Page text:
The Old Town of Lijiang contains 3 main areas and you could easily spend 1-2 days getting lost amidst the cobblestone streets and antique coppersmiths that give this area its characteristic charm. These 3 areas include: Dayan Old Town (including the Black Dragon Pond), Baisha Old Town, and Shuhe Old Town. Dayan Old Town was established in the Ming dynasty as a commercial center and includes the Lijiang Junmin Prefectural Government Office; the Yizi pavilion and the Guabi Tower. Numerous two-storied timber-framed houses combine elements of Han and Zang dynasty architecture and decoration in the arched gateways, screen walls, courtyards, tiled roofs,  and carved roof beams are representative of the Naxi culture and are built in rows following the contours of the mountainside. Wooden elements are elaborately carved with domestic and cultural elements – pottery, musical instruments, flowers and birds.

Baisha Old Town, though, was established earlier than the Dayan Old Town sector.  Baisha was built during the Song and Yuan dynasties and is located 8km north of the Dayan Old Town. Houses here are arranged on a north-south axis around a central, terraced square. The religious complex includes halls and pavilions containing over 40 paintings dating from the early 13th century, which depict subjects relating to Buddhism, Taoism and the life of the Naxi people, incorporating cultural elements of the Bai people. Together with the Shuhe housing cluster located 4km north-west of Dayan Old Town, these quaint mountain settlements reflect the blend of local cultures, folk customs and traditions over several centuries. You can even see the local tile work depicted on the courtyard floors of the homes representing bats, cats, and other animals thought to scare away local spirits. The local Naxi people still walk barefoot over these intricate tile floorscapes, feeling every ridge and crest of the hand laid tilework in what they call “a free foot massage”.

The colorful village space, the delightful sounds of the water, the outstanding folk art and calligraphy and the old style of the local architecture all make for a very pleasant environment that will leave you with a deep feeling of peace in this gem hidden among the mountains.

 

Kanbula National Park

 

Located about a 3 hour drive from the Xining, the capital of Qinghai Province, Kanbula National Park (or as it is called in Chinese “Kanbula National Forest Park”) is a wonderland of soaring red rock cliffs located right on the banks of the emerald green Yellow River.  If you are driving the 2.5 hours south to Tongren 同仁 to see Rebkong Longwu Monastery, this makes an excellent side trip.  In fact, you can see one of our favorite, best selling itineraries that combines Kanbula National Park and Rebkong Longwu Monastery HERE.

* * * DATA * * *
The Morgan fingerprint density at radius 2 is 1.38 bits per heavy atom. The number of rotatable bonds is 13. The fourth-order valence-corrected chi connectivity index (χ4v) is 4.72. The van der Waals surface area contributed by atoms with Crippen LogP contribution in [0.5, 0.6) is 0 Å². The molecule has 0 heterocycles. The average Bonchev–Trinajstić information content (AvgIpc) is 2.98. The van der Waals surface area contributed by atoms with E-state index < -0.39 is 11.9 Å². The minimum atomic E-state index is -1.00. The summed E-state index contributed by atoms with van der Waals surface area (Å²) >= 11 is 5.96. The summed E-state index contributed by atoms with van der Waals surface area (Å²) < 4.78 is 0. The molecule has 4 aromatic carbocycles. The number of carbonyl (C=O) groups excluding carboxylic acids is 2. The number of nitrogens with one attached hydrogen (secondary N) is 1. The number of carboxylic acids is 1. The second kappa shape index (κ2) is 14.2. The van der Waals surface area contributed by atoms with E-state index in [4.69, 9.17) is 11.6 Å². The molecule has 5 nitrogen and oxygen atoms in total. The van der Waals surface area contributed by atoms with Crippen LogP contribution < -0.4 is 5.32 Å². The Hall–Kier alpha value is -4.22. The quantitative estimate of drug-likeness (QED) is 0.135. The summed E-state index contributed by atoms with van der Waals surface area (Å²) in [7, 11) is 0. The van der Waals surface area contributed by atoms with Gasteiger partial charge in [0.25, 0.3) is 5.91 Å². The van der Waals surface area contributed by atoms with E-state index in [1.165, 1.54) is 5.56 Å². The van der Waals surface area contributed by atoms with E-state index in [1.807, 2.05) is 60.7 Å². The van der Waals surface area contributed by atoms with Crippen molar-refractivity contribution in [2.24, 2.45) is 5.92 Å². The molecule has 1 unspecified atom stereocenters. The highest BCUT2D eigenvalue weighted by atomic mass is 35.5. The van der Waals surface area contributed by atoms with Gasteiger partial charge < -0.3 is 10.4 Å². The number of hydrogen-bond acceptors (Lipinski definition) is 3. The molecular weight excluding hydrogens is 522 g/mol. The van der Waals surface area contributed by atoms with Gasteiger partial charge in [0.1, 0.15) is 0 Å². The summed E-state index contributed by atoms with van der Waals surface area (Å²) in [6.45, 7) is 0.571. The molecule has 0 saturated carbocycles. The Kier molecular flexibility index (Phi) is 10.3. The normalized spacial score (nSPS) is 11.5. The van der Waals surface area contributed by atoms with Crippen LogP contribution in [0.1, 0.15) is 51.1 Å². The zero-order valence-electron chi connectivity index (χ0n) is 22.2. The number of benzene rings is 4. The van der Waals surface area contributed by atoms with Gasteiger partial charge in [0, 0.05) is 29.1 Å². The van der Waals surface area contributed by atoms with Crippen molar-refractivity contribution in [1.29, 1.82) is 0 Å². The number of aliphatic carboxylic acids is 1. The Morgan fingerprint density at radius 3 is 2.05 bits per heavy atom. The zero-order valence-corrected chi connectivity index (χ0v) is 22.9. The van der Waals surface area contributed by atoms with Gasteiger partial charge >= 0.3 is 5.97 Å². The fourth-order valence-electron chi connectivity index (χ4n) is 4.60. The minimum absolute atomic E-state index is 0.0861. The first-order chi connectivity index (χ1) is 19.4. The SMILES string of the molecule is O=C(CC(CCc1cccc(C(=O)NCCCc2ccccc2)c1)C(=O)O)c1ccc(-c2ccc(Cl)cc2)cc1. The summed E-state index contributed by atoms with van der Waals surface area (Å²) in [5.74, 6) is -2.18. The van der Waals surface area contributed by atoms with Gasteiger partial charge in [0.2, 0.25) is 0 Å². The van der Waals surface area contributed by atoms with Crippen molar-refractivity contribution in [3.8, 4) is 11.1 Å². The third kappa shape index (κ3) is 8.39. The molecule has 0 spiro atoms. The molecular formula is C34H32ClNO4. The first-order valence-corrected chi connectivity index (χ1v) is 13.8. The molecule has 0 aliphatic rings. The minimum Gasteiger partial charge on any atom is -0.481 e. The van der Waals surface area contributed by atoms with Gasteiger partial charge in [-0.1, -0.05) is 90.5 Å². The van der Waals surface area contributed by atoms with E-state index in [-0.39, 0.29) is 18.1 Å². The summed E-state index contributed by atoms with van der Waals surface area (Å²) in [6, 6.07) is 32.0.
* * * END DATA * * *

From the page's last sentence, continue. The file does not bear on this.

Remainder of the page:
The Kanbula area is famous for its unique sandstone Danxia landforms. This scenic area has abundant rainfall and a cool and moist climate and, unlike most barren places in Qinghai Province, there are prolific evergreen forests here; the forest coverage rate is about 28% and its plant resources are extremely rich with some of the best wildflowers in all of Qinghai Province. Some of the tree species represented in Kanbula National Park are the Qinghai spruce, chinese pine, white birch, and various species of azaleas and honeysuckle.  Other species include Ulmus glaucescens, Prunus sibirica, Salix oritepha, and Spiraea alpina.  Kanbula also hosts a number of rare birds (including larks and cuckoos) and fauna like blue sheep, argali.

Buddhism here has a long history and this park is known for its meditation caves situated high above the park where monks and nuns silently retreat for periods of 2 months to 2 years eating only a simple diet with a singular bowl of rice per day.  This is a ritual and discipline that is part of the practice of Tibetan Buddhism and is thought to help the practitioner release themselves from the attachments and distractions of the world. The hermitage caves are a short 45 minute hike up wooden steps just above the Aqiong Namzong Temple and are located on a 20 minute ride down a bumpy dirt road that leads off the main paved park road.

Kanbula offers amazing, unmatched views and is certainly one of the off-the-beaten track highlights of Qinghai Province.  However, the price tag of tickets reflects it’s beauty, at 250 RMB/person.  Kanbula can be seen as a day trip from Xining, but it has so much beauty that most of our guests prefer to spend at least one night in the park, sleeping in a local Tibetan village homestay full of roaming donkeys and colorful prayer flags waving high on the wind. On all Elevated Trips adventures transportation to and from the park as well as the entrance tickets to the park are included in the price of the tour.